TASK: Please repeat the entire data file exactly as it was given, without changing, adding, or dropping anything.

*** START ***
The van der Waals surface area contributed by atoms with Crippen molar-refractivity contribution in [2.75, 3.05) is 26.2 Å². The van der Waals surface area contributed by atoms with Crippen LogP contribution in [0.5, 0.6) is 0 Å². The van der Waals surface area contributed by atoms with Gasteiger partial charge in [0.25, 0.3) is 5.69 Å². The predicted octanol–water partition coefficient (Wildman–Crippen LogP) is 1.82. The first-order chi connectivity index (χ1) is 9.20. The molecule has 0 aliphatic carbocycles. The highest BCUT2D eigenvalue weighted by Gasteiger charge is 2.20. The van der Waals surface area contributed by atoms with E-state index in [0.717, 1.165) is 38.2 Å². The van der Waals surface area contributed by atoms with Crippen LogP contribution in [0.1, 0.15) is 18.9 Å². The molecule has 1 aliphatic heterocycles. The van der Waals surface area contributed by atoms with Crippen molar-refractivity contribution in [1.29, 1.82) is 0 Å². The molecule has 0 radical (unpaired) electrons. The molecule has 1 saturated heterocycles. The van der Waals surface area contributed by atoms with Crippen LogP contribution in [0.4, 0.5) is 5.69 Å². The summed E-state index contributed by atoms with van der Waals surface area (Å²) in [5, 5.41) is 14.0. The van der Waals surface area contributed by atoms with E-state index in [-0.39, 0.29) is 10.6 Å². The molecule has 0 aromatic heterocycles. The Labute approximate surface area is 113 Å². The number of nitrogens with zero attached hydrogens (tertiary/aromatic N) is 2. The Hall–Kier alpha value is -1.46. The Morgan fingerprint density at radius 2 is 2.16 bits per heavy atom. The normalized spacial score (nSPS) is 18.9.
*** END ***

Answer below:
The van der Waals surface area contributed by atoms with Crippen molar-refractivity contribution in [2.75, 3.05) is 26.2 Å². The van der Waals surface area contributed by atoms with Crippen LogP contribution in [0.5, 0.6) is 0 Å². The van der Waals surface area contributed by atoms with Gasteiger partial charge in [0.25, 0.3) is 5.69 Å². The predicted octanol–water partition coefficient (Wildman–Crippen LogP) is 1.82. The first-order chi connectivity index (χ1) is 9.20. The molecule has 0 aliphatic carbocycles. The highest BCUT2D eigenvalue weighted by Gasteiger charge is 2.20. The van der Waals surface area contributed by atoms with E-state index in [0.717, 1.165) is 38.2 Å². The van der Waals surface area contributed by atoms with Crippen LogP contribution in [0.1, 0.15) is 18.9 Å². The molecule has 1 aliphatic heterocycles. The van der Waals surface area contributed by atoms with Crippen molar-refractivity contribution in [1.29, 1.82) is 0 Å². The molecule has 0 radical (unpaired) electrons. The molecule has 1 saturated heterocycles. The van der Waals surface area contributed by atoms with Crippen LogP contribution in [0.4, 0.5) is 5.69 Å². The summed E-state index contributed by atoms with van der Waals surface area (Å²) in [5, 5.41) is 14.0. The van der Waals surface area contributed by atoms with E-state index in [-0.39, 0.29) is 10.6 Å². The molecule has 0 aromatic heterocycles. The Labute approximate surface area is 113 Å². The number of nitrogens with zero attached hydrogens (tertiary/aromatic N) is 2. The Hall–Kier alpha value is -1.46. The Morgan fingerprint density at radius 2 is 2.16 bits per heavy atom. The normalized spacial score (nSPS) is 18.9.